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Lost at School
Cover of Lost at School
Lost at School
Why Our Kids with Behavioral Challenges are Falling Through the Cracks and How We Can Help Them
From a distinguished clinician, pioneer in working with behaviorally challenging kids, and author of the acclaimed The Explosive Child comes a groundbreaking approach for understanding and helping...
From a distinguished clinician, pioneer in working with behaviorally challenging kids, and author of the acclaimed The Explosive Child comes a groundbreaking approach for understanding and helping...
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  • From a distinguished clinician, pioneer in working with behaviorally challenging kids, and author of the acclaimed The Explosive Child comes a groundbreaking approach for understanding and helping these kids and transforming school discipline.

    Frequent visits to the principal's office. Detentions. Suspensions. Expulsions. These are the established tools of school discipline for kids who don't abide by school rules, have a hard time getting along with other kids, don't seem to respect authority, don't seem interested in learning, and are disrupting the learning of their classmates. But there's a big problem with these strategies: They are ineffective for most of the students to whom they are applied.

    It's time for a change in course.

    Here, Dr. Ross W. Greene presents an enlightened, clear-cut, and practical alternative. Relying on research from the neurosciences, Dr. Greene offers a new conceptual framework for understanding the difficulties of kids with behavioral challenges and explains why traditional discipline isn't effective at addressing these difficulties. Emphasizing the revolutionarily simple and positive notion that kids do well if they can, he persuasively argues that kids with behavioral challenges are not attention-seeking, manipulative, limit-testing, coercive, or unmotivated, but that they lack the skills to behave adaptively. And when adults recognize the true factors underlying difficult behavior and teach kids the skills in increments they can handle, the results are astounding: The kids overcome their obstacles; the frustration of teachers, parents, and classmates diminishes; and the well-being and learning of all students are enhanced.

    In Lost at School, Dr. Greene describes how his road-tested, evidence-based approach — called Collaborative Problem Solving — can help challenging kids at school.

    His lively, compelling narrative includes:

    • tools to identify the triggers and lagging skills underlying challenging behavior.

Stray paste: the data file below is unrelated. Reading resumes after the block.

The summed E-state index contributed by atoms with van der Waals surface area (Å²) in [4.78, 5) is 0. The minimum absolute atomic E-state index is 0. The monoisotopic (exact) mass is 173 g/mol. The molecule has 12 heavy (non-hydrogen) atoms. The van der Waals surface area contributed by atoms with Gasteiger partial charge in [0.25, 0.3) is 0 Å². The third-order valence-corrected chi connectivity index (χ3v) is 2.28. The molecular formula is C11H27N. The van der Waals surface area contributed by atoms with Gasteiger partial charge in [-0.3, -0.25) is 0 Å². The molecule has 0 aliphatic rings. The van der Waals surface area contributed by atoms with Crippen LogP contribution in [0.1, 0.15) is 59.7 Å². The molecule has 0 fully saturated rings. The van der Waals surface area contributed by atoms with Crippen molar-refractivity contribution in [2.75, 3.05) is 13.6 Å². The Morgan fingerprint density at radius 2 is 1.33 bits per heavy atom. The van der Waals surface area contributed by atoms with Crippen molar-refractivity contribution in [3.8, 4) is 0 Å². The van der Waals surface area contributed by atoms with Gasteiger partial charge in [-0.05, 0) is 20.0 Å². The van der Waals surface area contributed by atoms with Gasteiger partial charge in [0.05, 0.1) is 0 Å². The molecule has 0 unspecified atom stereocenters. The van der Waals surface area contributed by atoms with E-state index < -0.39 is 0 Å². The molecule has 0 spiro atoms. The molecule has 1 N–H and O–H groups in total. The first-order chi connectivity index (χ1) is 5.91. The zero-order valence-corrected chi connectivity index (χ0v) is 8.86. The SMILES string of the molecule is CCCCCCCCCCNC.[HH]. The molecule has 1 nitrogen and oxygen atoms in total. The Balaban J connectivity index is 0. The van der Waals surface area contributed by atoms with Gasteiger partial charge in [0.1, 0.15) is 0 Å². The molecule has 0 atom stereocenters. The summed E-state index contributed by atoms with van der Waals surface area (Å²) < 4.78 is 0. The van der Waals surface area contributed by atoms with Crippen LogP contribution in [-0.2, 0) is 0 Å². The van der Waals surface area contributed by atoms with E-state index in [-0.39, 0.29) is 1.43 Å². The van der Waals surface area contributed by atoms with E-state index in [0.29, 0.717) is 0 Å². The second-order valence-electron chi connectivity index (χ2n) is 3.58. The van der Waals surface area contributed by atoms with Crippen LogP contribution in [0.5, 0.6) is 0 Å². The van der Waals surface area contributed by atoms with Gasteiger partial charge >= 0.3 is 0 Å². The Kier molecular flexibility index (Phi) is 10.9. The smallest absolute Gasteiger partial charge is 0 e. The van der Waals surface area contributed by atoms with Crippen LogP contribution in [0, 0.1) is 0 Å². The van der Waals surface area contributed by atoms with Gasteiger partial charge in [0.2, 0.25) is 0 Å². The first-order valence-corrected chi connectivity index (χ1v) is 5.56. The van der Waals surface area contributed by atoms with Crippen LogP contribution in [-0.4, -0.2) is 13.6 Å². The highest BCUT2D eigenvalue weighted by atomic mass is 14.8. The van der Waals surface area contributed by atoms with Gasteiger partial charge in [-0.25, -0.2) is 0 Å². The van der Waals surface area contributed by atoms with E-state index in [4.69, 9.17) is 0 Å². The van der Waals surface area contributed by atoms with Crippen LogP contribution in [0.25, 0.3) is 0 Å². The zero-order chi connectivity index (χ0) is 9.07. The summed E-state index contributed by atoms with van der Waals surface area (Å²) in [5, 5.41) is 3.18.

• explicit guidance on how to radically improve interactions with challenging kids — along with many examples showing how it's done.

    • dialogues, Q & A's, and the story, which runs through the book, of one child and his teachers, parents, and school.

    • practical guidance for successful planning and collaboration among teachers, parents, administrations, and kids.

    Backed by years of experience and research, and written with a powerful sense of hope and achievable change, Lost at School gives teachers and parents the realistic strategies and information to impact the classroom experience of every challenging kid.

Excerpts-

  • From the book

    Introduction

    The wasted human potential is tragic. In so many schools, kids with social, emotional, and behavioral challenges are still poorly understood and treated in a way that is completely at odds with what is now known about how they came to be challenging in the first place. The frustration and desperation felt by teachers and parents is palpable. Many teachers continue to experience enormous stress related to classroom behavior problems and from dealing with parents, and do not receive the support they need to help their challenging students. Half of teachers leave the profession within their first four years, and kids with behavioral challenges and their parents are cited as one of the major reasons. Parents know there's trouble at school, know they're being blamed, feel their kids are being misunderstood and mistreated, but feel powerless to make things better and are discouraged and put off by their interactions with school personnel.

    School discipline is broken. Not surprisingly, tightening the vise grip hasn't worked. A task force of the American Psychological Association has recently concluded that zero-tolerance policies, which were intended to reduce violence and behavior problems in our schools, have instead achieved the opposite effect. A review of ten years of research found that these policies have not only failed to make schools safe or more effective in handling student behavior, but have actually increased behavior problems and dropout rates. Yet public elementary and secondary schools in the United States continue to dole out a whopping 110,000 expulsions and 3 million suspensions each year, along with countless tens of millions of detentions.